Syracuse

I. A year has passed since liberal America and the liberal opinion class, in particular, went ecstatic over the Arab debut into the modern world. I know that my standing in that class is suspect. So, being a bit flummoxed myself by the not altogether dissimilar developments in the vast expanse from the Maghreb to Mesopotamia, I conquered my doubts and made a slight stab for hope. But I quickly realized that I was wrong and left the celebration.

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To what extent can state governments play a role in accelerating cleantech innovation?

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In advance of the March 17th delivery of a National Broadband Plan to Congress, mandated as part of the Recovery Act, the Federal Communications Commission has released a mound of useful data this month. Last week, at an event hosted by Brookings, Chairman Genachowski presented the results of a consumer survey on attitudes towards broadband and views on how to improve access for all. Some major findings: ·        Two thirds of American adults have broadband access at home, but rates vary according to socioeconomic status: of adults whose highest level of education is a high school degree, only

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The Lost Lesbian

Sappho: A Garland The Poems and Fragments of Sappho Translated by Jim Powell (Farrar, Straus & Giroux, 65 pp., $15) The Laughter of Aphrodite: A Novel about Sappho of Lesbos By Peter Green (University of California Press, 274 pp., $22) The "garland" of Jim Powell's felicitous translation of Sappho is a tattered remnant. It might well have been subtitled The Poem and Fragments of Sappho, for there is only one poem in the book that we can be reasonably sure is complete, the playful summons to Aphrodite that stands at its head. There is one other poem—the famous description of the physical

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Last March Senator Alfonse D'Amato was having din- dinner at his favorite restaurant in New York City's Little Italy when he was told he had a phone call from President Reagan. The president was personally calling senators to line up support for an upcoming vote on the MX missile, a cornerstone of the administration's defense buildup. The outcome very likely could be decided by a single vote.  “Molinari, you creep, cut this bullshit out,” D'Amato barked into the phone at Reagan.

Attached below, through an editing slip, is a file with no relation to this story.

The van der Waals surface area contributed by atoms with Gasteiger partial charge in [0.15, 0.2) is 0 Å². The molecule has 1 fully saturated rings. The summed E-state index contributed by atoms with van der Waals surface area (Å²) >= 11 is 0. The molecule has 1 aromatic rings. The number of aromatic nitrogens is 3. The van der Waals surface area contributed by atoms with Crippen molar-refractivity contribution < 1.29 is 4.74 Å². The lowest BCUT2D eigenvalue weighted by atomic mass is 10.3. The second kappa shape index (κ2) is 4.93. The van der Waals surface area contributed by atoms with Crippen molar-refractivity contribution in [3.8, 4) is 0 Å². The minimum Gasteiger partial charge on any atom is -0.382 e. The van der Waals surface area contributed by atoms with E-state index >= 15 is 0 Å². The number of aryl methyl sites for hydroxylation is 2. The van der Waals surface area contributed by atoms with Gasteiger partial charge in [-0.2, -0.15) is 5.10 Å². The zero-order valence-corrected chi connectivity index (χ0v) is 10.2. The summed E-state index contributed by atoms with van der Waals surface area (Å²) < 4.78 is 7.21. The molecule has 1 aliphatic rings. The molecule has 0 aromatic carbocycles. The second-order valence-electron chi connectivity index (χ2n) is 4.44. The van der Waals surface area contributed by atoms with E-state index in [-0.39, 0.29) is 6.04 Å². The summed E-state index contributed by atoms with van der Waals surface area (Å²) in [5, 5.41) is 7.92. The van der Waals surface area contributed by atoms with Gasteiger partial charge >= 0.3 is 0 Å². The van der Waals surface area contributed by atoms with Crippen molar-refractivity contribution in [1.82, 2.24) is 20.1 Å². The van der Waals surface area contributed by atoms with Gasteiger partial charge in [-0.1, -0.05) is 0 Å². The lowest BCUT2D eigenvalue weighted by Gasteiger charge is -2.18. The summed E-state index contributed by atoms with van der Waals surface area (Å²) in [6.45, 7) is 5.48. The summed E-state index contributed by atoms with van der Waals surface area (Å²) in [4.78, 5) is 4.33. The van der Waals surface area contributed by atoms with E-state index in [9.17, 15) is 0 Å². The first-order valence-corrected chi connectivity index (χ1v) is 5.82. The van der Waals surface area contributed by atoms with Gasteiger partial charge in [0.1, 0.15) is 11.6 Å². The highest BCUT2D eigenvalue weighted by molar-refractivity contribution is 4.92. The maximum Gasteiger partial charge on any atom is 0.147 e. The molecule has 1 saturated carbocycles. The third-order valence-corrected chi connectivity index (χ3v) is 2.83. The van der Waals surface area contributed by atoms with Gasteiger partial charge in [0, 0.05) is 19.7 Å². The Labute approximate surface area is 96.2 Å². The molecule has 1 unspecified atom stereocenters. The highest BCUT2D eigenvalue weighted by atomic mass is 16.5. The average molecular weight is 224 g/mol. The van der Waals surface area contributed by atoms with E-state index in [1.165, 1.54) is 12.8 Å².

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The Olympic Games; The First Thousand Years by M.I. Finley and H.W. Pleket (Viking; $12.50) Olympia is not as pretty as the pictures in this book. But if we read its text with care, we learn to see between the lines of Pindar's odes. The history of this athletic festival epitomizes man's capacity for self-delusion. The so-called Sacred Games were neither holy nor, in our sense," played" Time, the Greek word for honor, the goal of heroes on the field of battle or of sport, has also from the earnest connotated acquisition of wealth.

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The Murderous Motor

Complete figures dealing with automobile accidents in 1925 have recently been made public. They reveal that safety on the highway, or the present lack of it, may now fairly be reckoned as one of the major problems of the day. Last year more than 22,000 persons were killed in or by automobiles, and something like three quarters of a million injured. The number of dead is almost half as large as the list of fatalities during the nineteen months of America’s participation in the Great War. In 60 percent of the cases, the person killed was a pedestrian struck by a car.

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